DIY Faux Shiplap Wall
How to build a DIY faux shiplap wall with this full tutorial using tongue-in-groove planks.
Shiplap! Shiplap! Shiplap! Shiplap! This will make that reference make way more sense:
Y’all, I’m not even kidding you. There are days I think I should just put Robert on camera because he and Chip Gaines act like brothers separated at birth. (And the type where you think, “Thank goodness these two guys most likely will never be in the same room because the world might implode from all the hilarious shenanigans.”)
But maybe every Fixer Upper crazed wife thinks that about her hubs at some point. Every time we watch a show, Robert’s typical comment about Chip is, “Man, this dude is my hero.”
Last weekend, Robert was my hero though because he gave me…wait for it…shiplap! (You already knew that from the title of this post, but just pretend you were surprised, kay?)
I showed y’all last week the ideas I had brewing in my head for our quickie foyer makeover we’re currently working on.
Here’s how our foyer was looking a week ago:
It was okay. But that’s just it…okay. There is no natural light in our foyer, so white shiplap is the perfect solution to brighten up the space and provide that farmhouse-y character we’re always after. We went for the easy over cheaper solution this time around (Gasp! I know, right?).
We really didn’t feel like ripping plywood into strips and balancing coins between boards, and we thought this would be a much quicker project. Heh…nope. We maybe shaved off an hour’s time, but shiplap walls are no joke time-consuming.
Here’s what we used:
(Affiliate links are provided below, noted with asterisks. I only recommend brands I trust that I would use in my own home. For more information, see my disclosure.)
- 7 packs of v-groove wood planks (They come 6 planks to a pack.)
- Pneumatic nail gun* and nails
- Table saw* (Other types of saws can work too since you’re just cutting a straight line.)
- Spackling patch*
- White trim caulk*
- Primer/paint of your choice
Lola has to supervise, as usual.
Altogether, the wood, paint, spackling, and caulk cost about $140. We could have saved about $30 if we’d bought plywood to cut into strips, but the v-groove planks saved a lot of headache from the other bajillion shiplap tutorials I’ve read out there.
Once we moved our foyer table out of the way (which is due for a makeover session), this is what we were working with.
99% of our projects are fueled by substantial amounts of coffee…and a little turtle power.
Robert and Olivia both have been on a Teenage Mutant Ninja Turtles kick lately and it’s pretty much the cutest thing ever watching them “ninja” in the living room.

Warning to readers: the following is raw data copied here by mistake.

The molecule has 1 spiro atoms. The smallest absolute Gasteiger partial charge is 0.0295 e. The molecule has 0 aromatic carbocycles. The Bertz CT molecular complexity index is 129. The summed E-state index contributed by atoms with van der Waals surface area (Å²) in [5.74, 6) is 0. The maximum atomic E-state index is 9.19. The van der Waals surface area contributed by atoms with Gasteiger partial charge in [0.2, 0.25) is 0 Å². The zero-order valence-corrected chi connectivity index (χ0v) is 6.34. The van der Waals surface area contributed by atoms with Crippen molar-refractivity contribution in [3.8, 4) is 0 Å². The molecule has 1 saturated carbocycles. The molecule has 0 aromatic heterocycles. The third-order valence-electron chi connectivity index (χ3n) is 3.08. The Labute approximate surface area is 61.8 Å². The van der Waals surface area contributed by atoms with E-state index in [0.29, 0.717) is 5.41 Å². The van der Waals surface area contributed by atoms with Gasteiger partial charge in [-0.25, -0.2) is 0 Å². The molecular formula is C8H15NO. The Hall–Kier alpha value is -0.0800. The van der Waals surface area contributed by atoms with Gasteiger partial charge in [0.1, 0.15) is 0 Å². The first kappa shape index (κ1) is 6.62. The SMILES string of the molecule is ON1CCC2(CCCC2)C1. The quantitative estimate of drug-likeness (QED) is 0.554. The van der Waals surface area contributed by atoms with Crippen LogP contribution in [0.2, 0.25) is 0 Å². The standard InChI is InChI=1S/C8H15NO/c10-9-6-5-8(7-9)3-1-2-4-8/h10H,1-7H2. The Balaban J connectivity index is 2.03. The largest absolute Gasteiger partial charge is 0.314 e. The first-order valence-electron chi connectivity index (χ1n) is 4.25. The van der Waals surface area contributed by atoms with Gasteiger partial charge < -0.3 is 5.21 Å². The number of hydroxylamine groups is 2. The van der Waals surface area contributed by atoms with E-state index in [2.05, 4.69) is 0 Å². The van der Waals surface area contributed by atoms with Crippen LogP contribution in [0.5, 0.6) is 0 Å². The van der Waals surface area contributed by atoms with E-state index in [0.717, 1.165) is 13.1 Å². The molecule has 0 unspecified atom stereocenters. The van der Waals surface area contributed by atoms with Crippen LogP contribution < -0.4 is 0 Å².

We measured our 10 ft wall first knowing that our 8 ft boards would be 2 feet too short. So we cut and alternated as we worked our way up the wall.
We started at the bottom of the wall first above our baseboard, but you could start at the top if you preferred.
Thankfully, we only have one outlet, but it was tricky. I held up one board while Robert traced the outlet to cut out with the jigsaw before nailing to the wall.
You can opt to put in an outlet extender to push the cover over top of the wood planks, but we faired fine without one.
We continued to alternate wood plank sizes using 8 ft and 2 ft planks, each with a little wiggle room since our wall wasn’t totally square. Some of our planks were off from our 2 ft mark by a few inches so we made sure to measure before doing any cuts on our saw.
You can get a better idea of our plank sizes here before Robert put in a 2 ft plank.
After a few hours, okay more like a day, our shiplap was up! At the very top, we added a strip of quarter round molding to fill in the gap and make the wall look finished.
We used caulk on all of the edges of the wall and spackling in the nail holes.
I smoothed out the spackling with a putty knife and sanded down any rough spots once it was dry.
Then paint. It took 2 coats of paint/primer in one. I used the color Sherwin Williams Pure White mixed into Valspar this time around. I ended up using less than half a gallon.
My photography was less than stellar on this. After 3 days of nailing, cutting, caulking, and painting, I was ready to be done! But I’m so excited how it turned out. And I’m sort of bummed that you can hardly see the pretty definition in these pictures. This foyer is tricky to photograph.
Already though, this space has brightened up so much! I can’t wait to start loading in all of the decor. Now that this hard part is over, the real fun can begin.
You’ll be seeing more of this space in the next week or two as we finish it up.
Are you a fan so far? Do you go bonkers crazy over some shiplap too? Do you have some anywhere in your house? Or gasp! Even the real kind? I’ll be a teensy bit jealous if you do.
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